Inhibition of oxidative stress and apoptosis enables extended maintenance of integrity and function of isolated hepatocytes in suspension

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Abstract

Aims:

Isolated hepatocytes in suspension may offer an alternative culture system for bioartificial liver devices. However, maintenance of isolated hepatocyte suspensions in conventional media leads to rapid loss of cell integrity. The aim of this study was to develop a modified medium to better maintain hepatocyte integrity.

Methods:

Isolated rat hepatocytes were prepared by collagenase digestion. Hepatocytes were purified in a Percoll gradient, suspended in bicarbonate buffered isotonic saline supplemented with d-α-tocopherol succinate and glucose and medium changed at 24 h (modified medium). The properties of cells treated this way were compared with those prepared by collagenase digestion and suspension in bicarbonate buffered isotonic saline (basic medium). Both media were maintained at 30°C for 48 h on an orbital shaker. Markers for oxidative stress, apoptosis and metabolic function were measured enzymatically. Cell morphology was assessed by electron microscopy.

Results:

When compared to collagenase-isolated hepatocytes maintained in basic medium, hepatocytes purified by Percoll (Amersham Biosciences, Castle Hill, Australia) and maintained in modified medium demonstrated significantly increased glutathione (GSH) and GSH: glutathione disulphide (GSSH) ratios, decreased lipid peroxidation product formation, decreased caspase-3 protease activity, reduced uptake of trypan blue and loss of lactate dehydrogenase (LDH) and increase preservation of cellular adenosine triphosphate concentration ([ATP]), urea synthesis, ammonia removal and glycogen content. Cell morphology was substantially preserved following 48 h of maintenance in the modified medium.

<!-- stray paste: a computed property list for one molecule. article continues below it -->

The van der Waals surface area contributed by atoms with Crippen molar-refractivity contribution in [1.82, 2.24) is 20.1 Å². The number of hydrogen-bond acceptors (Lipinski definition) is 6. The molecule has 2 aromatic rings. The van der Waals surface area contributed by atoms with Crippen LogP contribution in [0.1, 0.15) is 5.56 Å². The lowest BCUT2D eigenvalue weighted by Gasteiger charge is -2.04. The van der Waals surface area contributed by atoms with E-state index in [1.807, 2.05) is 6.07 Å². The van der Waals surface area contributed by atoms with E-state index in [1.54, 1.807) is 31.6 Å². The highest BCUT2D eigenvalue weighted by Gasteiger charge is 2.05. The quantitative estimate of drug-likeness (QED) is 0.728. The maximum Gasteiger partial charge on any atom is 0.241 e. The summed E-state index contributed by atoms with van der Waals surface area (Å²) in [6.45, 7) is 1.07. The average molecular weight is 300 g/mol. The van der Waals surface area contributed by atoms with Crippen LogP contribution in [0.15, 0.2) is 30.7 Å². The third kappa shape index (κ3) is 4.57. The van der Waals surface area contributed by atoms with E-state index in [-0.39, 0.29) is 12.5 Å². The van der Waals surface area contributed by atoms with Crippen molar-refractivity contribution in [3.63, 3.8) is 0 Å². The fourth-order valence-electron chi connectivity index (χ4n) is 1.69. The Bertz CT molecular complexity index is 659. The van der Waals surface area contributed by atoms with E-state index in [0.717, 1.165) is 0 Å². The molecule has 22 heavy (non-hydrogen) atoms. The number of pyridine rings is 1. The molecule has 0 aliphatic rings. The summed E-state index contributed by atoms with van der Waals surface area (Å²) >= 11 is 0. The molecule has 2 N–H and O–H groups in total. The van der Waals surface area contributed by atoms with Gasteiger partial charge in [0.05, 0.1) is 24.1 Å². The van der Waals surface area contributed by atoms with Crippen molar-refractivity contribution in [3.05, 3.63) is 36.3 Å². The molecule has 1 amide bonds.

Conclusions:

The use of Percoll and modified medium reduces cell injury and apoptosis and greatly improves maintenance of cell function and morphology. The modifications reported here and the use of isolated hepatocyte suspensions in bioartificial liver devices are worthy of further investigation.

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